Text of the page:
His father, Maulana Muhammad Yahya, and uncle, Maulana Muhammad Yaqub,
had already joined the Ahmadiyya Movement. His father is mentioned in
the writings of the Promised Messiah. At the age of six, when some people
from his village were sending a postcard to Qadian to take the bai'at
of Hazrat Mirza Ghulam Ahmad, Dr. Saeed Ahmad also put his name on the
card for taking the bai'at.
In December 1907 he went to Qadian with his father and stayed there
for some three months. It was during this period, as referred to above,
that he was regularly in the company of the Promised Messiah (who died
in May 1908).
He went to visit Qadian again in 1912, during the period of headship
of Hazrat Maulana Nur-ud-Din, and the following year he obtained admission
in the Ahmadiyya school in Qadian, known as the Taleem-ul-Islam High
School. This stay gave him the opportunity to attend the famous
lectures of the Hazrat Maulana on the Holy Quran. In 1914 when the Hazrat
Maulana passed away and the Split in the Ahmadiyya Movement took place,
Dr. Saeed Ahmad was a witness to many of the crucial events of that
episode in Qadian.
After the Split, he returned to his home and continued his education
in the local city of Abbottabad. As he says in an interview which he
recorded on video tape about four years ago, "after the death of
Hazrat Maulana Nur-ur-Din, Qadian just did not remain that same Qadian
as it was before, and I did not want to live there any more."
For his medical qualification, Dr. Saeed Ahmad entered King Edward's
Medical College, Lahore, from where he obtained his degree in 1925.
He was awarded a medal during the course of his studies, the first time
that a Muslim student had received that medal in the history of the
college. During his stay in Lahore, he attended Hazrat Maulana Muhammad
Ali's lectures on the Quran, and came under the Maulana's spiritual
and moral influence. He became very close to the Maulana and always
remained so. He also became the first president of the Ahmadiyya Youngmen's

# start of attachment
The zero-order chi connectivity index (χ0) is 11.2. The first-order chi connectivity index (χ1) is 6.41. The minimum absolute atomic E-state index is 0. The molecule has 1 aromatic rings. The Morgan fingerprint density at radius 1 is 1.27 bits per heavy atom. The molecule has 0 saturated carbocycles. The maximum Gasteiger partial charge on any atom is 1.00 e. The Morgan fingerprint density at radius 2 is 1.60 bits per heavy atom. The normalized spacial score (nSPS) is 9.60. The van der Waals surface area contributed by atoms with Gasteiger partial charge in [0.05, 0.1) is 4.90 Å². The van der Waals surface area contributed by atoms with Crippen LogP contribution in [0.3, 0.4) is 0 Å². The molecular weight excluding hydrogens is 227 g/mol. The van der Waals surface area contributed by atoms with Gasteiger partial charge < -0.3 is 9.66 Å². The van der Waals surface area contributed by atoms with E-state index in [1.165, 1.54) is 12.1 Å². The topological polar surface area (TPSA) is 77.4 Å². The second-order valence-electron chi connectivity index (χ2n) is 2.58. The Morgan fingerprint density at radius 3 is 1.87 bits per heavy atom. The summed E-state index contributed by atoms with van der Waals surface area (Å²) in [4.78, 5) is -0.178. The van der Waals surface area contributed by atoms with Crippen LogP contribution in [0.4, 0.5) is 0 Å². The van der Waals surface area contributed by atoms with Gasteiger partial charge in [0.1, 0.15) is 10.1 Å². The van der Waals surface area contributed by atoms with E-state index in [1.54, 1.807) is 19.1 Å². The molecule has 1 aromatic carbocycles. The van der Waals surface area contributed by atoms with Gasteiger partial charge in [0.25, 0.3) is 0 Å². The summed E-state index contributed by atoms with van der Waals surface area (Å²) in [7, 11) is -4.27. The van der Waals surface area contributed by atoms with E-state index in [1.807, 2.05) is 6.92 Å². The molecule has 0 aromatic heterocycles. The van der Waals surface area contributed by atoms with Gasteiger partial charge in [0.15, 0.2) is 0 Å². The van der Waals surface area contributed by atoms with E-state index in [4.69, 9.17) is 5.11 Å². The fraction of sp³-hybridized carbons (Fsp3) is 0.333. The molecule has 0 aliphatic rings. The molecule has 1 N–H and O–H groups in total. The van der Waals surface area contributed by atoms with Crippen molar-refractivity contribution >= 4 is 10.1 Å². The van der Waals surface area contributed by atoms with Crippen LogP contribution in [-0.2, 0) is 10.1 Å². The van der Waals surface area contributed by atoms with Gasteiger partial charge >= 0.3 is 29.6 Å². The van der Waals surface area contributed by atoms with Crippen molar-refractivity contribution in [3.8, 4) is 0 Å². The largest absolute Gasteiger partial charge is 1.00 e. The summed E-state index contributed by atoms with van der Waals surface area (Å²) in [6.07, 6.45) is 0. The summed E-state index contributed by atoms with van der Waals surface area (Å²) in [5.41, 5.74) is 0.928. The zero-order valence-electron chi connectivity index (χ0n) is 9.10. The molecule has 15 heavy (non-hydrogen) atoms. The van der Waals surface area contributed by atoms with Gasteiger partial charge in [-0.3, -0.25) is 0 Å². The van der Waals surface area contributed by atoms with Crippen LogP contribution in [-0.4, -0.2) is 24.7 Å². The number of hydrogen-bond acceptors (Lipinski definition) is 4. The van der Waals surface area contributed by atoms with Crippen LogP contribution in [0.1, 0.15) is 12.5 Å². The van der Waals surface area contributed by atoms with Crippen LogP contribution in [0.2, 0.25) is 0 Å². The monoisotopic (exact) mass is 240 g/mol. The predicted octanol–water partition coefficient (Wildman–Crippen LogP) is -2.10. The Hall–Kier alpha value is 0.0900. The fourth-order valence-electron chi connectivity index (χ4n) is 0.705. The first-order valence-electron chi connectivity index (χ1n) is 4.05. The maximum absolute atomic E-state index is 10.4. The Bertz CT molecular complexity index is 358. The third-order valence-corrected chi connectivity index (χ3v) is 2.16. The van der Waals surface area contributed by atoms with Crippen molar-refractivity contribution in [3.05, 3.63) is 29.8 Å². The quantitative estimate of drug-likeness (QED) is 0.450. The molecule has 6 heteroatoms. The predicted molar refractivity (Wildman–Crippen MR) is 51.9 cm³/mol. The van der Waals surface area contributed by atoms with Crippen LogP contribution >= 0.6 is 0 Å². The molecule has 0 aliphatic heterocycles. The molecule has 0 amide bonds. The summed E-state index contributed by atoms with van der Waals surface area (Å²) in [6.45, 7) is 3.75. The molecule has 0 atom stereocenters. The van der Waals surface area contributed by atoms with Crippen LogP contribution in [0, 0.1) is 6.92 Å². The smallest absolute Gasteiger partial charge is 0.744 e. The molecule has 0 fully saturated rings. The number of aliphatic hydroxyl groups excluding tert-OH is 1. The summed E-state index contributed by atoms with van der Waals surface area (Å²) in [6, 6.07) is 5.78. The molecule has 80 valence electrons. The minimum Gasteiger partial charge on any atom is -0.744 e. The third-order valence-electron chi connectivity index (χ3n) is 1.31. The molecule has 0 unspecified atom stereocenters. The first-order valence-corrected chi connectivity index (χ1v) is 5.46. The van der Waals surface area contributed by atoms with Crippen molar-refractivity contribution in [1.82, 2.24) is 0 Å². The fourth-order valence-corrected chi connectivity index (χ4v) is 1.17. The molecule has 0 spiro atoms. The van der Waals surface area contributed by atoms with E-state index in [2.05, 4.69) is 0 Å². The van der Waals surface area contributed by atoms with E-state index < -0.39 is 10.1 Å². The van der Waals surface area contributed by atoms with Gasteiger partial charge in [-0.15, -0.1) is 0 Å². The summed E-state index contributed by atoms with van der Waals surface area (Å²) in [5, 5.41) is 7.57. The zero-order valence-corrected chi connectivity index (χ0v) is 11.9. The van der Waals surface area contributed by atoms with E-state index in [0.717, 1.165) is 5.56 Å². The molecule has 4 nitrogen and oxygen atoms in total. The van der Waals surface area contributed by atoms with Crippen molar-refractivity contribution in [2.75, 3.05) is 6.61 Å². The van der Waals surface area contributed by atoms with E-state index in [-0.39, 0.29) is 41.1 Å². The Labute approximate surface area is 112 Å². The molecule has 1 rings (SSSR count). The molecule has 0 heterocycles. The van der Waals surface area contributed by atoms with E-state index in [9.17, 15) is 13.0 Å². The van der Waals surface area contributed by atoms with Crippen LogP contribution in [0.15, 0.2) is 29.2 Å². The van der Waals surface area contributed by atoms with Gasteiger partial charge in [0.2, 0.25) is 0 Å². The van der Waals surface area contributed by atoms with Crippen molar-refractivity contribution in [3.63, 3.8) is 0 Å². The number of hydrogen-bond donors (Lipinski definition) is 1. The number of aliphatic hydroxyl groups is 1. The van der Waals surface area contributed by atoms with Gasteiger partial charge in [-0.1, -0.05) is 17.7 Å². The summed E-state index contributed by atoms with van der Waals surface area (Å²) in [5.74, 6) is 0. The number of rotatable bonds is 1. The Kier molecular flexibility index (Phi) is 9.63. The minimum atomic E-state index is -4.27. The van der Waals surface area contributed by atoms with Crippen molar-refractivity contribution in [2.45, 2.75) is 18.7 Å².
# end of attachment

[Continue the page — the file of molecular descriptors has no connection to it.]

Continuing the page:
After qualifying, Dr. Saeed Ahmad joined the government's health department
and specialized in chest diseases. In 1939 he was appointed the first
superintendent of the government's new tuberculosis sanatorium at Dadar
in the North-West Frontier, and held this post for 25 years. He attained
renown not only for his excellent medical skills but also for his care
and concern for his patients and service to the sick. For his work,
he was awarded the title Khan Bahadar by the British government
of India and the title Sitara-i Khidmat by the government of
While receiving medical education, Dr. Saeed Ahmad also applied himself
to religious studies and attained a highly scholarly knowledge of Islam
and the Ahmadiyya Movement. He knew most of the Holy Quran by heart
and had a good knowledge of the Arabic language. During his years in
employment, he used to teach regular dars on the Holy Quran,
Hadith, and the writings of the Promised Messiah. He also regularly
led prayers and gave Friday khutbahs. He was always a speaker
at the annual Jalsa in Lahore. Due to his beautiful recitation
of the Holy Quran and the heart-felt, humble manner of his prayers,
he was often asked by Maulana Muhammad Ali to lead the prayers at the
After retirement from government service in 1964, he continued his
own medical practice in Abbottabad, treating the poor free of charge.
He bought a plot close to his house on which he built a mosque for the
Jama'at where he continued religious teaching. A residential
summer school was also sometimes held there, at which the leading figures
and scholars of the Lahore Ahmadiyya Movement gave lectures.
Then came that historical landmark, the summer of 1974, when the fanatical
Islamic parties incited mob attacks against Ahmadis throughout Pakistan
as part of their campaign to force the government to declare Ahmadis
as non-Muslims in the law of the land. A mob attacked Dr. Saeed Ahmad's
property and succeeded in burning down his clinic and some of his house.
Dr. Saeed Ahmad and the other residents were besieged in a part of the
house, with the mob threatening to kill them all unless they renounced
their Ahmadi beliefs. However, as Allah would have it, the mob itself
took fright under a misconception, and the residents were saved.
There then followed his move to Lahore and the great work which we
outlined at the outset.
In this article we have only related the main highlights of the life
and services of Dr. Saeed Ahmad Khan. In the near future we intend,
insha-Allah, to devote an issue of The Light to contributions
by some of those numerous people who can speak in more detail about
various aspects of the remarkable, noble and long life of this man of
May Almighty Allah grant him mercy and protection
and admit him to His highest places where dwell His most righteous servants!